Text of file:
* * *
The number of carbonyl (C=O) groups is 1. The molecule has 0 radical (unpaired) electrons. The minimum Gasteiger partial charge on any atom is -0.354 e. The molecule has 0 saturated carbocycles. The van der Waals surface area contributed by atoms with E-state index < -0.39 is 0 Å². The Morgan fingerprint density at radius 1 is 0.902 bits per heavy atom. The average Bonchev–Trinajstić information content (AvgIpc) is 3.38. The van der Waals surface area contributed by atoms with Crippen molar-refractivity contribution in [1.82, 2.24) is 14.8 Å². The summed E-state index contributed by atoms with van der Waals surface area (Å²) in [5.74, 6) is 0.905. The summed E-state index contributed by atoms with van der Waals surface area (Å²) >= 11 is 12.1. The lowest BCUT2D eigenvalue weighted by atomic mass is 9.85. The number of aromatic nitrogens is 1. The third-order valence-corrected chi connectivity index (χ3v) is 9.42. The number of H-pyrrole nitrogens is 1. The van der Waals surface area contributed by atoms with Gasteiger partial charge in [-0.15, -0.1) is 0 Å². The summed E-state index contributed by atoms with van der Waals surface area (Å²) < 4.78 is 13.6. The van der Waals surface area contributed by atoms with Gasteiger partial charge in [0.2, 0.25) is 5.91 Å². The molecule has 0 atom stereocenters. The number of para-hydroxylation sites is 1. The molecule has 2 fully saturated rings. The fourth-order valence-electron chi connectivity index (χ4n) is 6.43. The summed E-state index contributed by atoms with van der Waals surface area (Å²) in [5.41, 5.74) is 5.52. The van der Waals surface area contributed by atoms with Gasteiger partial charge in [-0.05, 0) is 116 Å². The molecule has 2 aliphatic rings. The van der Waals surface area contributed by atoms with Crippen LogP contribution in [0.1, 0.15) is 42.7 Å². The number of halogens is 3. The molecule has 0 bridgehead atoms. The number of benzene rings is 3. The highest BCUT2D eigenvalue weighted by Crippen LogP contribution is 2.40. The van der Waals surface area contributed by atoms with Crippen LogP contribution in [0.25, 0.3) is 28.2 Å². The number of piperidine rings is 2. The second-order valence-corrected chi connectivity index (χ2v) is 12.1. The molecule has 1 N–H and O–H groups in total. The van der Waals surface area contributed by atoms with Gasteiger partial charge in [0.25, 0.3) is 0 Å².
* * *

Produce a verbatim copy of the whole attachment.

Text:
The number of carbonyl (C=O) groups is 1. The molecule has 0 radical (unpaired) electrons. The minimum Gasteiger partial charge on any atom is -0.354 e. The molecule has 0 saturated carbocycles. The van der Waals surface area contributed by atoms with E-state index < -0.39 is 0 Å². The Morgan fingerprint density at radius 1 is 0.902 bits per heavy atom. The average Bonchev–Trinajstić information content (AvgIpc) is 3.38. The van der Waals surface area contributed by atoms with Crippen molar-refractivity contribution in [1.82, 2.24) is 14.8 Å². The summed E-state index contributed by atoms with van der Waals surface area (Å²) in [5.74, 6) is 0.905. The summed E-state index contributed by atoms with van der Waals surface area (Å²) >= 11 is 12.1. The lowest BCUT2D eigenvalue weighted by atomic mass is 9.85. The number of aromatic nitrogens is 1. The third-order valence-corrected chi connectivity index (χ3v) is 9.42. The number of H-pyrrole nitrogens is 1. The van der Waals surface area contributed by atoms with Gasteiger partial charge in [-0.15, -0.1) is 0 Å². The summed E-state index contributed by atoms with van der Waals surface area (Å²) < 4.78 is 13.6. The van der Waals surface area contributed by atoms with Gasteiger partial charge in [0.2, 0.25) is 5.91 Å². The molecule has 0 atom stereocenters. The number of para-hydroxylation sites is 1. The molecule has 2 fully saturated rings. The fourth-order valence-electron chi connectivity index (χ4n) is 6.43. The summed E-state index contributed by atoms with van der Waals surface area (Å²) in [5.41, 5.74) is 5.52. The van der Waals surface area contributed by atoms with Gasteiger partial charge in [-0.05, 0) is 116 Å². The molecule has 2 aliphatic rings. The van der Waals surface area contributed by atoms with Crippen LogP contribution in [0.1, 0.15) is 42.7 Å². The number of halogens is 3. The molecule has 0 bridgehead atoms. The number of benzene rings is 3. The highest BCUT2D eigenvalue weighted by Crippen LogP contribution is 2.40. The van der Waals surface area contributed by atoms with Crippen LogP contribution in [0.25, 0.3) is 28.2 Å². The number of piperidine rings is 2. The second-order valence-corrected chi connectivity index (χ2v) is 12.1. The molecule has 1 N–H and O–H groups in total. The van der Waals surface area contributed by atoms with Gasteiger partial charge in [0.25, 0.3) is 0 Å².